Peter and John looked at each other. Then they looked at Mary. Then they looked at each other again. They didn’t need to say a word. In that moment, they both knew the race was on. Who would get to the tomb first? Mary watched in silence as the two grown men dashed through the door and raced off into the distance. With a sigh, she pulled the door shut behind them, turned around, and headed back to the tomb, this time at her own pace.
   For Peter and John, it was a close race. For a while, it was neck and neck, but John eventually won – a detail he felt best to keep to himself. He didn’t want to bruise Peter’s ego; and in the larger scheme of things, what did it matter that John was the faster runner?
   But when he arrived, he hesitated to go into the tomb. Stooping forward to peer in while getting his breath back, he could only see the linen cloths. Peter arrived a few moments later, and he stooped even further forward so he was practically inside the tomb, and could also see the cloths. After recovering his breath, John decided to go inside, to get a better look. The face cloth, the shroud that had been around Jesus’ head, was not lying with the other cloths but had been rolled up separately.
   When they saw this, they immediately knew what it meant. Jesus’ body had not simply been moved. After all, who would take the body, but leave the cloths it had been wrapped in? They knew it meant he had been raised up, and they began discussing it.
   Just then, they heard the sound of panting outside the entrance of the tomb. They came out and saw Mary Magdalene, looking exhausted and anxious.
   “There’s no body,” John said to her, “just the cloths. If he’s been raised up, we should just go home and wait for him.”
   Peter and John urged Mary to come back with them, but she refused. They even promised to lay on a big meal for her and the other women, but nothing would persuade her to leave. In the end, they decided to go back without her, after making her promise to come back as soon as possible. With that, they went back to where they were staying.
   But Mary stood weeping outside the entrance of the tomb. She wasn’t going anywhere until she got some answers. What had the soldiers done with her Lord? Had he been raised up, as Peter and John seemed to think? Or had the soldiers just moved his body, and not told anyone where they had put him? But why would they remove the cloths? And where were the soldiers anyway? Why had they not told anybody where they had moved the Lord?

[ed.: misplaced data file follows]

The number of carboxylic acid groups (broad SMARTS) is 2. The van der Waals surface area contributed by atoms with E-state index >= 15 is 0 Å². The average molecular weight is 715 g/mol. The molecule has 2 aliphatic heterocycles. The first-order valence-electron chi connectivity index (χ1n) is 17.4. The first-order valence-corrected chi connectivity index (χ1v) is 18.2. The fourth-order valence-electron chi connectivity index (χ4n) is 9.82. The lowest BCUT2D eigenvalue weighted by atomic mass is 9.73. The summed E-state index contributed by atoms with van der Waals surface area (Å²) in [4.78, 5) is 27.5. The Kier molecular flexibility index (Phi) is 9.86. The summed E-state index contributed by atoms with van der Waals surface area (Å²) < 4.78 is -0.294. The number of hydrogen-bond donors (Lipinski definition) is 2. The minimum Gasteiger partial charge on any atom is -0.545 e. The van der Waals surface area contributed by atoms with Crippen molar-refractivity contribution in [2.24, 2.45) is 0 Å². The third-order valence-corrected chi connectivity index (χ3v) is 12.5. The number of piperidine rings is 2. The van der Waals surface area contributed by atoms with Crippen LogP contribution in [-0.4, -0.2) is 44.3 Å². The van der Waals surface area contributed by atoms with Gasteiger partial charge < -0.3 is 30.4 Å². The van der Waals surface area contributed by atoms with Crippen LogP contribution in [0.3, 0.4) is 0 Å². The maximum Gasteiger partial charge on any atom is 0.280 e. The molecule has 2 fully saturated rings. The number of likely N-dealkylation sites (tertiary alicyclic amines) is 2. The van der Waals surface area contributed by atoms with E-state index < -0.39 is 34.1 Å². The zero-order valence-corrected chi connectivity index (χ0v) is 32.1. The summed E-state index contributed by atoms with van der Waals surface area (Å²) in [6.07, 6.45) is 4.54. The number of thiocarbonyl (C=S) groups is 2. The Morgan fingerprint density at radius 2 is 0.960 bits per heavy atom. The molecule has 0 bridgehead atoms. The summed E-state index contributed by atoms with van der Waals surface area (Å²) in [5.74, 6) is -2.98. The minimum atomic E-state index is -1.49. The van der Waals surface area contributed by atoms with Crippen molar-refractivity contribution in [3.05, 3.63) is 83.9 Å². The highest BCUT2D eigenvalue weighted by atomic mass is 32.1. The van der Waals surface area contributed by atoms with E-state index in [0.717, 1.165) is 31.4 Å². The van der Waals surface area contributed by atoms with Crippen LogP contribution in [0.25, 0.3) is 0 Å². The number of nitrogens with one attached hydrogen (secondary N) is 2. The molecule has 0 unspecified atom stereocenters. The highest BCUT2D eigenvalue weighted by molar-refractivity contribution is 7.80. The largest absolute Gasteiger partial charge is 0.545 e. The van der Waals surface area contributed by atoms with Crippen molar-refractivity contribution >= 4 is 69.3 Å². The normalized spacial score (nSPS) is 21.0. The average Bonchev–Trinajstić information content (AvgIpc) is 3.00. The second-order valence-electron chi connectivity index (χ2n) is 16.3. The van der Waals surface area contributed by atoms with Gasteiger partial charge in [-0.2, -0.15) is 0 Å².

Sadness, anger and confusion gave way to curiosity. She wondered if she could figure out the puzzle herself. She went over to the right side of the entrance and stooped over to peer into the tomb. Her eyes widened, her jaw dropped, her heart skipped several beats and her body trembled, as she saw two men in white robes sitting where the body of Jesus should have been, one at the head and one at the feet. They both looked at her with a slight smile. She was about to demand what they were doing in her Lord’s tomb, when they spoke first, almost in unison.
   “Woman,” they said, both of them tilting their heads slightly. “Why are you weeping?”
   During the time she had been running to find the apostles, she had been rehearsing the same line over and over in her head and even out loud; and so the answer rolled easily off her tongue.
   “They have taken my Lord away, and I do not know where they have laid him!”
   The smile on the faces of the two men intensified, as if they found her plight amusing. Yet she did not feel like there was any cruelty behind the smiles, but rather, it was as if they knew something she didn’t.
   Not knowing what else to say, she found herself staring at their robes, and the wonderful way in which they seemed to reflect the light – sparkling, dazzling, enchanting. Then she looked back at their faces. They were handsome, youthful, but they seemed to be looking past her. Confused, she turned around, and saw the gardener standing nearby, looking at her with a friendly but puzzled look on his face.
   “Woman,” he said, “why are you weeping? Whom are you looking for?”
   She grabbed his arm. “Sir,” she pleaded, “if you have moved him, tell me where you have laid him, and I will take him away.”
   She began tugging on his arm, to lead him to one of the other tombs into which Jesus might have been placed. But the gardener stayed still, and said to her, “Mary!”
   Maybe it was his dialect. Maybe it was his gentle tone of voice, or the way he said her name. But the realization came to her instantly. This wasn’t the gardener. She stopped looking around at the other tombs, and her insistent tug on his arm turned into a firm grip.
   “Teacher!” she exclaimed.
   “Stop clinging to me,” he said, “for I have not yet ascended to the Father. But go to my brothers and say to them, ‘I am ascending to my Father and your Father, and to my God and your God.’”
   A little later, the other women arrived at where the apostles and other disciples had gathered, and they reported the empty tomb and the appearance of men in white garments. But to the apostles and disciples, their stories sounded like hysterical nonsense. After all, the women couldn’t even agree on whether there was one man or two, and whether they were angels or not. Nevertheless, the disciples dispatched two men to investigate the tomb. They found it to be empty like the women said, but they didn’t see any men in shiny outfits.